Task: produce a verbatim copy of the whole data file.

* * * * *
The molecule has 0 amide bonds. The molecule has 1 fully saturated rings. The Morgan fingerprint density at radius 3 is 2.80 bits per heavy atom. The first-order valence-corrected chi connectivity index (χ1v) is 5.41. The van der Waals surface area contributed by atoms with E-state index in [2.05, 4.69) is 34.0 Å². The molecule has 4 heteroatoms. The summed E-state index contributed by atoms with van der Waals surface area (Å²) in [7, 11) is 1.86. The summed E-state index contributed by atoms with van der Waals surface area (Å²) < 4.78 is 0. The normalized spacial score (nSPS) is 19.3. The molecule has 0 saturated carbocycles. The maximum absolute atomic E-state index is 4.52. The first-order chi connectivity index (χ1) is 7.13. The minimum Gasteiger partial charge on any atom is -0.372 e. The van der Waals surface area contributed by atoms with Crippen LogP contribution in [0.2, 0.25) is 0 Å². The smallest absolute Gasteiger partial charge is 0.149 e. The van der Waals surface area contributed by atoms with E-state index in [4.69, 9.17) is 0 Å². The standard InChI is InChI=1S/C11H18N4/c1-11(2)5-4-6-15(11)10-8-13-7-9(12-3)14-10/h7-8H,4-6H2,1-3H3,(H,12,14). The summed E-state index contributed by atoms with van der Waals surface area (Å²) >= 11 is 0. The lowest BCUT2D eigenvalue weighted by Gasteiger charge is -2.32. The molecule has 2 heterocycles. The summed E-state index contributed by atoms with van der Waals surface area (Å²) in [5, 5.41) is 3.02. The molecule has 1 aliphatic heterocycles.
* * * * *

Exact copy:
The molecule has 0 amide bonds. The molecule has 1 fully saturated rings. The Morgan fingerprint density at radius 3 is 2.80 bits per heavy atom. The first-order valence-corrected chi connectivity index (χ1v) is 5.41. The van der Waals surface area contributed by atoms with E-state index in [2.05, 4.69) is 34.0 Å². The molecule has 4 heteroatoms. The summed E-state index contributed by atoms with van der Waals surface area (Å²) in [7, 11) is 1.86. The summed E-state index contributed by atoms with van der Waals surface area (Å²) < 4.78 is 0. The normalized spacial score (nSPS) is 19.3. The molecule has 0 saturated carbocycles. The maximum absolute atomic E-state index is 4.52. The first-order chi connectivity index (χ1) is 7.13. The minimum Gasteiger partial charge on any atom is -0.372 e. The van der Waals surface area contributed by atoms with Crippen LogP contribution in [0.2, 0.25) is 0 Å². The smallest absolute Gasteiger partial charge is 0.149 e. The van der Waals surface area contributed by atoms with E-state index in [4.69, 9.17) is 0 Å². The standard InChI is InChI=1S/C11H18N4/c1-11(2)5-4-6-15(11)10-8-13-7-9(12-3)14-10/h7-8H,4-6H2,1-3H3,(H,12,14). The summed E-state index contributed by atoms with van der Waals surface area (Å²) >= 11 is 0. The lowest BCUT2D eigenvalue weighted by Gasteiger charge is -2.32. The molecule has 2 heterocycles. The summed E-state index contributed by atoms with van der Waals surface area (Å²) in [5, 5.41) is 3.02. The molecule has 1 aliphatic heterocycles.